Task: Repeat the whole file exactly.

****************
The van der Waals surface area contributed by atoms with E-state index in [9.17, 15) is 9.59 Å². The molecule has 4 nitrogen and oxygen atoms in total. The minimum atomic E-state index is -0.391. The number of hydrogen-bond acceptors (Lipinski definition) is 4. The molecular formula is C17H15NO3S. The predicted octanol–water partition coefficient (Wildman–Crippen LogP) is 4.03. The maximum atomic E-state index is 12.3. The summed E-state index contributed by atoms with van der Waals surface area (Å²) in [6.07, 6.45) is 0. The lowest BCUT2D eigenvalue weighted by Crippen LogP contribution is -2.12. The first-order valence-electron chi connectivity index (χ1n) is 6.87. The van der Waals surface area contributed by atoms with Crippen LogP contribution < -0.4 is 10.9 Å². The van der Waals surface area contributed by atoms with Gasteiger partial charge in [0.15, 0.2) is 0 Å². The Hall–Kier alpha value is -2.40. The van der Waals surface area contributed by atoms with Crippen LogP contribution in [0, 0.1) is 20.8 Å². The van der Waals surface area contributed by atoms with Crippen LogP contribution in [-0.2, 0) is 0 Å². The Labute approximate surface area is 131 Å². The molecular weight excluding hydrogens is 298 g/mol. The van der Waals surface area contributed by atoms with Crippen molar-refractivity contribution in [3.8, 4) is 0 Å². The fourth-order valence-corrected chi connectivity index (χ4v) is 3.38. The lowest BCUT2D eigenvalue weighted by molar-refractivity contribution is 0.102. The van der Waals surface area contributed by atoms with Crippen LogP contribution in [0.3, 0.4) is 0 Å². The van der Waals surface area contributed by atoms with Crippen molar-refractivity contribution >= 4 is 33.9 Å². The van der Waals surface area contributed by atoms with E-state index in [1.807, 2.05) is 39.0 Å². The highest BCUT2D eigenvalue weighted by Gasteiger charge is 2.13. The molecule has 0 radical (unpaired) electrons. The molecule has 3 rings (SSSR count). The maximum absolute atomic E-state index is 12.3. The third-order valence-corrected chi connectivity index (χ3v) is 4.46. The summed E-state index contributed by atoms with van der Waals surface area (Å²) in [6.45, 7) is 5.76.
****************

The van der Waals surface area contributed by atoms with E-state index in [9.17, 15) is 9.59 Å². The molecule has 4 nitrogen and oxygen atoms in total. The minimum atomic E-state index is -0.391. The number of hydrogen-bond acceptors (Lipinski definition) is 4. The molecular formula is C17H15NO3S. The predicted octanol–water partition coefficient (Wildman–Crippen LogP) is 4.03. The maximum atomic E-state index is 12.3. The summed E-state index contributed by atoms with van der Waals surface area (Å²) in [6.07, 6.45) is 0. The lowest BCUT2D eigenvalue weighted by Crippen LogP contribution is -2.12. The first-order valence-electron chi connectivity index (χ1n) is 6.87. The van der Waals surface area contributed by atoms with Crippen LogP contribution < -0.4 is 10.9 Å². The van der Waals surface area contributed by atoms with Gasteiger partial charge in [0.15, 0.2) is 0 Å². The Hall–Kier alpha value is -2.40. The van der Waals surface area contributed by atoms with Crippen LogP contribution in [0, 0.1) is 20.8 Å². The van der Waals surface area contributed by atoms with Crippen LogP contribution in [-0.2, 0) is 0 Å². The Labute approximate surface area is 131 Å². The molecular weight excluding hydrogens is 298 g/mol. The van der Waals surface area contributed by atoms with Crippen molar-refractivity contribution in [3.8, 4) is 0 Å². The fourth-order valence-corrected chi connectivity index (χ4v) is 3.38. The lowest BCUT2D eigenvalue weighted by molar-refractivity contribution is 0.102. The van der Waals surface area contributed by atoms with Crippen LogP contribution in [0.3, 0.4) is 0 Å². The van der Waals surface area contributed by atoms with Crippen molar-refractivity contribution >= 4 is 33.9 Å². The van der Waals surface area contributed by atoms with E-state index in [1.807, 2.05) is 39.0 Å². The highest BCUT2D eigenvalue weighted by Gasteiger charge is 2.13. The molecule has 0 radical (unpaired) electrons. The molecule has 3 rings (SSSR count). The maximum absolute atomic E-state index is 12.3. The third-order valence-corrected chi connectivity index (χ3v) is 4.46. The summed E-state index contributed by atoms with van der Waals surface area (Å²) in [6.45, 7) is 5.76.